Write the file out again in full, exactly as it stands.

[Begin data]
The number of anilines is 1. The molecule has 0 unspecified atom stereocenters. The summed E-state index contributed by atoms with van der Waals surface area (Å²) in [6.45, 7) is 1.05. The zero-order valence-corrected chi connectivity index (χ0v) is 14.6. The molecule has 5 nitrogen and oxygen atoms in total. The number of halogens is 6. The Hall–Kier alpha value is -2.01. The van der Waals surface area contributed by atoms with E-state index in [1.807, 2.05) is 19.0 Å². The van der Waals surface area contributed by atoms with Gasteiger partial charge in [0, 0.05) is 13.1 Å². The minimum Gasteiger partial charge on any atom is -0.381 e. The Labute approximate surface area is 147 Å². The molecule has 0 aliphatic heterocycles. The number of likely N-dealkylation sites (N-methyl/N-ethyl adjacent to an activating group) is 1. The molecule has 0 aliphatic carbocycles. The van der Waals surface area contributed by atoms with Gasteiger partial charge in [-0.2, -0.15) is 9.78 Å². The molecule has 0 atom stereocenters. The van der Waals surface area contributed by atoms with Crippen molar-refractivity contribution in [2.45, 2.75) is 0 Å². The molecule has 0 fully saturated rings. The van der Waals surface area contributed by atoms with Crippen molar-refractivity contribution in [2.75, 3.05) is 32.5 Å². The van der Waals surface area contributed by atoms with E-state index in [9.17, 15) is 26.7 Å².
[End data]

The number of anilines is 1. The molecule has 0 unspecified atom stereocenters. The summed E-state index contributed by atoms with van der Waals surface area (Å²) in [6.45, 7) is 1.05. The zero-order valence-corrected chi connectivity index (χ0v) is 14.6. The molecule has 5 nitrogen and oxygen atoms in total. The number of halogens is 6. The Hall–Kier alpha value is -2.01. The van der Waals surface area contributed by atoms with E-state index in [1.807, 2.05) is 19.0 Å². The van der Waals surface area contributed by atoms with Gasteiger partial charge in [0, 0.05) is 13.1 Å². The minimum Gasteiger partial charge on any atom is -0.381 e. The Labute approximate surface area is 147 Å². The molecule has 0 aliphatic heterocycles. The number of likely N-dealkylation sites (N-methyl/N-ethyl adjacent to an activating group) is 1. The molecule has 0 aliphatic carbocycles. The van der Waals surface area contributed by atoms with Gasteiger partial charge in [-0.2, -0.15) is 9.78 Å². The molecule has 0 atom stereocenters. The van der Waals surface area contributed by atoms with Crippen molar-refractivity contribution in [2.45, 2.75) is 0 Å². The molecule has 0 fully saturated rings. The van der Waals surface area contributed by atoms with Crippen molar-refractivity contribution in [2.75, 3.05) is 32.5 Å². The van der Waals surface area contributed by atoms with E-state index in [9.17, 15) is 26.7 Å².